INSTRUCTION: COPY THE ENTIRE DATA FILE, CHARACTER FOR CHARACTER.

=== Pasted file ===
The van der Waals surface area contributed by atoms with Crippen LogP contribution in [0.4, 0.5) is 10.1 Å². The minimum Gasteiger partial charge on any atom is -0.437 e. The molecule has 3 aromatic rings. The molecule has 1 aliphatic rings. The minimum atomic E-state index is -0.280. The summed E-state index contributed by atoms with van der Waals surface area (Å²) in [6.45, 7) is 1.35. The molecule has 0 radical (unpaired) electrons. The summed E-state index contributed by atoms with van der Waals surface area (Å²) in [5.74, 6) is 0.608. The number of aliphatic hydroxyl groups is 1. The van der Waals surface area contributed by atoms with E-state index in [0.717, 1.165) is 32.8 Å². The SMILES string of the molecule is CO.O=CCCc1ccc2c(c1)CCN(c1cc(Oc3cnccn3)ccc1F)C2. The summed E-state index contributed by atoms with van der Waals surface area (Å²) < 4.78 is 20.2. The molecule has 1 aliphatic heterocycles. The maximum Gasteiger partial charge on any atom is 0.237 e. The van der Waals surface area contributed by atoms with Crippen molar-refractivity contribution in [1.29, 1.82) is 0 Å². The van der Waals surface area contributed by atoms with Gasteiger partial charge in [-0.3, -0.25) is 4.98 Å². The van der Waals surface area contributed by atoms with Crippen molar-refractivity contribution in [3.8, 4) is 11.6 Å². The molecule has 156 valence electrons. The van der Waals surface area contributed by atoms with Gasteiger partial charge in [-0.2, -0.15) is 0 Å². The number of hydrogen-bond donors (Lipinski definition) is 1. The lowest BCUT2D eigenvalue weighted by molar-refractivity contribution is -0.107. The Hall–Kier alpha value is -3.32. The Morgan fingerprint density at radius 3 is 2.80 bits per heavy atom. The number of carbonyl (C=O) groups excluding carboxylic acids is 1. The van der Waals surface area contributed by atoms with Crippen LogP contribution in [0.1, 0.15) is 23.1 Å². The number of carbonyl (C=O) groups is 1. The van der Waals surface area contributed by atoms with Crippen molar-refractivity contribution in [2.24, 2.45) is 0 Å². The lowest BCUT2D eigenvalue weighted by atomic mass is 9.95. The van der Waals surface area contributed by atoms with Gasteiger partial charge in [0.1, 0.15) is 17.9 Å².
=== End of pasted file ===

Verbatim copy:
The van der Waals surface area contributed by atoms with Crippen LogP contribution in [0.4, 0.5) is 10.1 Å². The minimum Gasteiger partial charge on any atom is -0.437 e. The molecule has 3 aromatic rings. The molecule has 1 aliphatic rings. The minimum atomic E-state index is -0.280. The summed E-state index contributed by atoms with van der Waals surface area (Å²) in [6.45, 7) is 1.35. The molecule has 0 radical (unpaired) electrons. The summed E-state index contributed by atoms with van der Waals surface area (Å²) in [5.74, 6) is 0.608. The number of aliphatic hydroxyl groups is 1. The van der Waals surface area contributed by atoms with E-state index in [0.717, 1.165) is 32.8 Å². The SMILES string of the molecule is CO.O=CCCc1ccc2c(c1)CCN(c1cc(Oc3cnccn3)ccc1F)C2. The summed E-state index contributed by atoms with van der Waals surface area (Å²) < 4.78 is 20.2. The molecule has 1 aliphatic heterocycles. The maximum Gasteiger partial charge on any atom is 0.237 e. The van der Waals surface area contributed by atoms with Crippen molar-refractivity contribution in [1.29, 1.82) is 0 Å². The van der Waals surface area contributed by atoms with Gasteiger partial charge in [-0.3, -0.25) is 4.98 Å². The van der Waals surface area contributed by atoms with Crippen molar-refractivity contribution in [3.8, 4) is 11.6 Å². The molecule has 156 valence electrons. The van der Waals surface area contributed by atoms with Gasteiger partial charge in [-0.2, -0.15) is 0 Å². The number of hydrogen-bond donors (Lipinski definition) is 1. The lowest BCUT2D eigenvalue weighted by molar-refractivity contribution is -0.107. The Hall–Kier alpha value is -3.32. The Morgan fingerprint density at radius 3 is 2.80 bits per heavy atom. The number of carbonyl (C=O) groups excluding carboxylic acids is 1. The van der Waals surface area contributed by atoms with Crippen LogP contribution in [0.1, 0.15) is 23.1 Å². The number of carbonyl (C=O) groups is 1. The van der Waals surface area contributed by atoms with Crippen molar-refractivity contribution in [2.24, 2.45) is 0 Å². The lowest BCUT2D eigenvalue weighted by atomic mass is 9.95. The van der Waals surface area contributed by atoms with Gasteiger partial charge in [0.1, 0.15) is 17.9 Å².